Three Cuts: Gattis, Santana split hero duties in Braves' win

Thanks to Ervin Santana (first double-digit-strikeout outing of his career) and Evan Gattis (go-ahead homer), the Braves blanked the Padres 2-0 on Monday -- clinching a series victory over San Diego.

It took 10 seasons and 285 starts in the major leagues for Ervin Santana (eight scoreless innings vs. San Diego) to post double-digit strikeouts in consecutive games.

Jason Getz / USA TODAY Sports

ATLANTA -- Here are three things we learned from the Braves' 2-0 victory over the Padres on Monday -- a fast-paced game (2 hours, 33 minutes) of sparing action ... but enough drama to fulfill the sun-baked faithful at Turner Field:

1. Ervin Santana treated the fans (and desperate-for-a-story-angle media) to a little history on this day

Of his 10 seasons in the majors (Angels, Royals, Braves), Santana has essentially averaged 171 strikeouts per year. But until this most recent five-day period, the power righty had never tallied double-digit strikeouts in consecutive starts.

On Monday, Santana stifled the light-hitting Padres (46-59) for 11 punchouts over eight scoreless innings, allowing just five hits and walking nary a batter.

Just five days ago (July 23), Santana mowed through the Marlins for 10 strikeouts in the Braves' 6-1 home victory.

Put it all together, and Santana -- the Braves' $14 million investment from spring training (spurred on by injuries to Kris Medlen, Brandon Beachy) -- has quickly recaptured his mojo from April, when he surrendered just two runs in his first three starts.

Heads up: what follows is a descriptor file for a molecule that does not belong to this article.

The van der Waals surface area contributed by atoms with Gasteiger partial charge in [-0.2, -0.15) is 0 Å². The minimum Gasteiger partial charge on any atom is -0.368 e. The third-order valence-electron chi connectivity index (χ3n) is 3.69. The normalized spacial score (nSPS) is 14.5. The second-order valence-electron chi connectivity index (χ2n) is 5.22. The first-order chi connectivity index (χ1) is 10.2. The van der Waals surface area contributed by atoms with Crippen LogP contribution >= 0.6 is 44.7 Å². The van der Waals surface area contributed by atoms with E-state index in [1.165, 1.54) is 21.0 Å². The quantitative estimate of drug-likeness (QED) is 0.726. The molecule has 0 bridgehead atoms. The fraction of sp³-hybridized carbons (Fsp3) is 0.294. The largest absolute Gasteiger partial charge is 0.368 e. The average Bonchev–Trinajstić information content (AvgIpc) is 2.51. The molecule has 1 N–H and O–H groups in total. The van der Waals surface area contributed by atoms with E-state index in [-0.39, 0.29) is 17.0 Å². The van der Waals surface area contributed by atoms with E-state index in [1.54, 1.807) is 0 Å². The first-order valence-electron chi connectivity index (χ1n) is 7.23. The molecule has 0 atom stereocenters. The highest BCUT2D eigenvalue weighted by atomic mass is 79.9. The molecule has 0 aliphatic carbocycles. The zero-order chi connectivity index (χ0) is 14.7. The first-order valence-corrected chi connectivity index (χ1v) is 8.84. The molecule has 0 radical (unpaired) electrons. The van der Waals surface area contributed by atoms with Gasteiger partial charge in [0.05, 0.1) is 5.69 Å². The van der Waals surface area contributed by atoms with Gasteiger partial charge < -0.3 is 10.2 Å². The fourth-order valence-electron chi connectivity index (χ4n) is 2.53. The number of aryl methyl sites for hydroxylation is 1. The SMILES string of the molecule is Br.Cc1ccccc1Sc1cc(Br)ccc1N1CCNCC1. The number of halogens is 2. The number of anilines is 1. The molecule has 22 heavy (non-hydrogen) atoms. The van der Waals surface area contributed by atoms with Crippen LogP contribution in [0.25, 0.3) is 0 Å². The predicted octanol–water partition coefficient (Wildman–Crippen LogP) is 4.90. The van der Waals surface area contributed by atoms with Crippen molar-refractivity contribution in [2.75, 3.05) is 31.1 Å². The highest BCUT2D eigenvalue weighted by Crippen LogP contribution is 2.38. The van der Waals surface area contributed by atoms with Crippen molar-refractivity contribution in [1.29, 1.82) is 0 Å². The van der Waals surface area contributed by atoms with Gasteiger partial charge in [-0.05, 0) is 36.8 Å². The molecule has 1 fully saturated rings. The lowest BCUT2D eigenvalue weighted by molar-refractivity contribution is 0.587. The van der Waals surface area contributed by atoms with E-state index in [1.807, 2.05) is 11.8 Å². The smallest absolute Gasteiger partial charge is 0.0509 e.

"Santana obviously sets a tone, and he gave us every opportunity to win the ball game," said Braves skipper Fredi Gonzalez after his team's third straight victory. "(Counting Santana), (Andrelton) Simmons (two great defensive plays on Monday) and (Evan) Gattis (two RBI) ... that was some kind of a baseball exhibition."

From a punchouts perspective, Monday's domination of the Padres also marked Santana's third double-digit-strikeout effort of the year -- an impressive factoid, considering he didn't register a single outing of that ilk last season (with Kansas City).

Here are two more things to appreciate:

1) Through the first seven innings, Santana tossed a first-pitch strike to 24 of 26 hitters.

2) Santana (77 strikes, 25 balls) didn't have a single Ball-3 count all day.

"It was (a good day). Me and Gattis were on the same page the whole game," said Santana (10-6), whose seasonal ERA plunged 24 points to 3.63. "(My slider) kept everybody off balance; it was the key."

1a. Only fantasy players could appreciate the following Santana bit

For those who play in "weekly" fantasy baseball leagues, it is incredibly rare for a starting pitcher to face the same team in a standard Monday-to-Sunday cycle.

But that's Santana's schedule for the week, as he likely becomes the season's first starter -- to my knowledge -- to do the Monday/Saturday thing against the same franchise (Padres -- in different cities, of course).

2. Evan Gattis's aggressiveness at the plate paid off handsomely -- twice

While sitting in the press box during the Take Me Out To The Ballgame portion of the 7th Inning Stretch, I casually leaned over to writer Joe Morgan and jokingly said, "Gattis ends this thing on his first swing."